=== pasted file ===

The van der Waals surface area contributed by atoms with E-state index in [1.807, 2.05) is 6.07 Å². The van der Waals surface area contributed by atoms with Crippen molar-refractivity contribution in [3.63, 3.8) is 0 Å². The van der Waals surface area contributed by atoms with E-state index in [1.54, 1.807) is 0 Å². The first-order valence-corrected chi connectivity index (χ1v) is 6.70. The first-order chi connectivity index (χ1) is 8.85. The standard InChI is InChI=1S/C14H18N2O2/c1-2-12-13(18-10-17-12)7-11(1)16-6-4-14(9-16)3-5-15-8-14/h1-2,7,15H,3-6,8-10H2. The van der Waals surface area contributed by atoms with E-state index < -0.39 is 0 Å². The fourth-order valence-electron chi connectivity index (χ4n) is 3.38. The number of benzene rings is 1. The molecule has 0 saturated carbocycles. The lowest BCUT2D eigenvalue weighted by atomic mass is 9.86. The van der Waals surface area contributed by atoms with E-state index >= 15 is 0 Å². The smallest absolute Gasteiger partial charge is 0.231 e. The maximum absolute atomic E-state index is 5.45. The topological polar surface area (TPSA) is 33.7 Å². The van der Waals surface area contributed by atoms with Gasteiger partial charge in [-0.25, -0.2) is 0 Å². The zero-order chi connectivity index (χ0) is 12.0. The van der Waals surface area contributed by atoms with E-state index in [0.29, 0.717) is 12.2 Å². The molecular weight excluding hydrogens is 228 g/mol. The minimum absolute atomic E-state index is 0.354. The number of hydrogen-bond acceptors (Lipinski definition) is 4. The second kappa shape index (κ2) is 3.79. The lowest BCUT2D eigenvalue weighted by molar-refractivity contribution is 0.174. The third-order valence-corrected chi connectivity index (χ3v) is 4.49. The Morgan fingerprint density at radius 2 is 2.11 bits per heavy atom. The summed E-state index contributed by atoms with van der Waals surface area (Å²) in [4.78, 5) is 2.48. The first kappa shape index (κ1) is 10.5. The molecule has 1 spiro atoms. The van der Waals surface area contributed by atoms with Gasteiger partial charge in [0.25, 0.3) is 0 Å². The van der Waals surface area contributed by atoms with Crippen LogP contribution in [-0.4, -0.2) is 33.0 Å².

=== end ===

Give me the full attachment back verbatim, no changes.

The van der Waals surface area contributed by atoms with E-state index in [1.807, 2.05) is 6.07 Å². The van der Waals surface area contributed by atoms with Crippen molar-refractivity contribution in [3.63, 3.8) is 0 Å². The van der Waals surface area contributed by atoms with E-state index in [1.54, 1.807) is 0 Å². The first-order valence-corrected chi connectivity index (χ1v) is 6.70. The first-order chi connectivity index (χ1) is 8.85. The standard InChI is InChI=1S/C14H18N2O2/c1-2-12-13(18-10-17-12)7-11(1)16-6-4-14(9-16)3-5-15-8-14/h1-2,7,15H,3-6,8-10H2. The van der Waals surface area contributed by atoms with E-state index < -0.39 is 0 Å². The fourth-order valence-electron chi connectivity index (χ4n) is 3.38. The number of benzene rings is 1. The molecule has 0 saturated carbocycles. The lowest BCUT2D eigenvalue weighted by atomic mass is 9.86. The van der Waals surface area contributed by atoms with E-state index >= 15 is 0 Å². The smallest absolute Gasteiger partial charge is 0.231 e. The maximum absolute atomic E-state index is 5.45. The topological polar surface area (TPSA) is 33.7 Å². The van der Waals surface area contributed by atoms with Gasteiger partial charge in [-0.25, -0.2) is 0 Å². The zero-order chi connectivity index (χ0) is 12.0. The van der Waals surface area contributed by atoms with E-state index in [0.29, 0.717) is 12.2 Å². The molecular weight excluding hydrogens is 228 g/mol. The minimum absolute atomic E-state index is 0.354. The number of hydrogen-bond acceptors (Lipinski definition) is 4. The second kappa shape index (κ2) is 3.79. The lowest BCUT2D eigenvalue weighted by molar-refractivity contribution is 0.174. The third-order valence-corrected chi connectivity index (χ3v) is 4.49. The Morgan fingerprint density at radius 2 is 2.11 bits per heavy atom. The summed E-state index contributed by atoms with van der Waals surface area (Å²) in [4.78, 5) is 2.48. The first kappa shape index (κ1) is 10.5. The molecule has 1 spiro atoms. The van der Waals surface area contributed by atoms with Gasteiger partial charge in [0.25, 0.3) is 0 Å². The van der Waals surface area contributed by atoms with Crippen LogP contribution in [-0.4, -0.2) is 33.0 Å².